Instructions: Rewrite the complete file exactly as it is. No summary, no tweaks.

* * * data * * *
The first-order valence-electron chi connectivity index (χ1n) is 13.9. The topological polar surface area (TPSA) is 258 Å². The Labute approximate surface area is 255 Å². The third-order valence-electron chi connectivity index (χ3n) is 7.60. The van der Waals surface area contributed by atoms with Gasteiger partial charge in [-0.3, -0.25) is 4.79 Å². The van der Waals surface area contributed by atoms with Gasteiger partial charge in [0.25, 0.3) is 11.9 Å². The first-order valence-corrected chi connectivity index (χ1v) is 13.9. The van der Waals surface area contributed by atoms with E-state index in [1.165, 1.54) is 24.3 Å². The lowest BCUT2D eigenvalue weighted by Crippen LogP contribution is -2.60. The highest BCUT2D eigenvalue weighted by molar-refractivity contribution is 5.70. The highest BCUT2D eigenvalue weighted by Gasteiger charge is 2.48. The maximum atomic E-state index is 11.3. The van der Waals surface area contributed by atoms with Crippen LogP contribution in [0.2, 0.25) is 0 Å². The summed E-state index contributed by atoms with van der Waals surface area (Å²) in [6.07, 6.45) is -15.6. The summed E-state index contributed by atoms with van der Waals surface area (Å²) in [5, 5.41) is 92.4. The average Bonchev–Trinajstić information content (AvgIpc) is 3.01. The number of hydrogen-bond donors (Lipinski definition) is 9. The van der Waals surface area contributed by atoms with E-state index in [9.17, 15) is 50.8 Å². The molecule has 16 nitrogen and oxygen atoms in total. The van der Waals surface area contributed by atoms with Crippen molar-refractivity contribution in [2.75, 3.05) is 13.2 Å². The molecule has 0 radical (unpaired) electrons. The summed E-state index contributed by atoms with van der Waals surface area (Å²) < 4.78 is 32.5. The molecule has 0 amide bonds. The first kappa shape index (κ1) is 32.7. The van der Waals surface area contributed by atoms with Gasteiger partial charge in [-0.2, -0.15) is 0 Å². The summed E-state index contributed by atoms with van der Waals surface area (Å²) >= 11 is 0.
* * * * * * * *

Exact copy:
The first-order valence-electron chi connectivity index (χ1n) is 13.9. The topological polar surface area (TPSA) is 258 Å². The Labute approximate surface area is 255 Å². The third-order valence-electron chi connectivity index (χ3n) is 7.60. The van der Waals surface area contributed by atoms with Gasteiger partial charge in [-0.3, -0.25) is 4.79 Å². The van der Waals surface area contributed by atoms with Gasteiger partial charge in [0.25, 0.3) is 11.9 Å². The first-order valence-corrected chi connectivity index (χ1v) is 13.9. The van der Waals surface area contributed by atoms with E-state index in [1.165, 1.54) is 24.3 Å². The lowest BCUT2D eigenvalue weighted by Crippen LogP contribution is -2.60. The highest BCUT2D eigenvalue weighted by molar-refractivity contribution is 5.70. The highest BCUT2D eigenvalue weighted by Gasteiger charge is 2.48. The maximum atomic E-state index is 11.3. The van der Waals surface area contributed by atoms with Crippen LogP contribution in [0.2, 0.25) is 0 Å². The summed E-state index contributed by atoms with van der Waals surface area (Å²) in [6.07, 6.45) is -15.6. The summed E-state index contributed by atoms with van der Waals surface area (Å²) in [5, 5.41) is 92.4. The average Bonchev–Trinajstić information content (AvgIpc) is 3.01. The number of hydrogen-bond donors (Lipinski definition) is 9. The van der Waals surface area contributed by atoms with E-state index in [9.17, 15) is 50.8 Å². The molecule has 16 nitrogen and oxygen atoms in total. The van der Waals surface area contributed by atoms with Crippen molar-refractivity contribution in [2.75, 3.05) is 13.2 Å². The molecule has 0 radical (unpaired) electrons. The summed E-state index contributed by atoms with van der Waals surface area (Å²) < 4.78 is 32.5. The molecule has 0 amide bonds. The first kappa shape index (κ1) is 32.7. The van der Waals surface area contributed by atoms with Gasteiger partial charge in [-0.2, -0.15) is 0 Å². The summed E-state index contributed by atoms with van der Waals surface area (Å²) >= 11 is 0.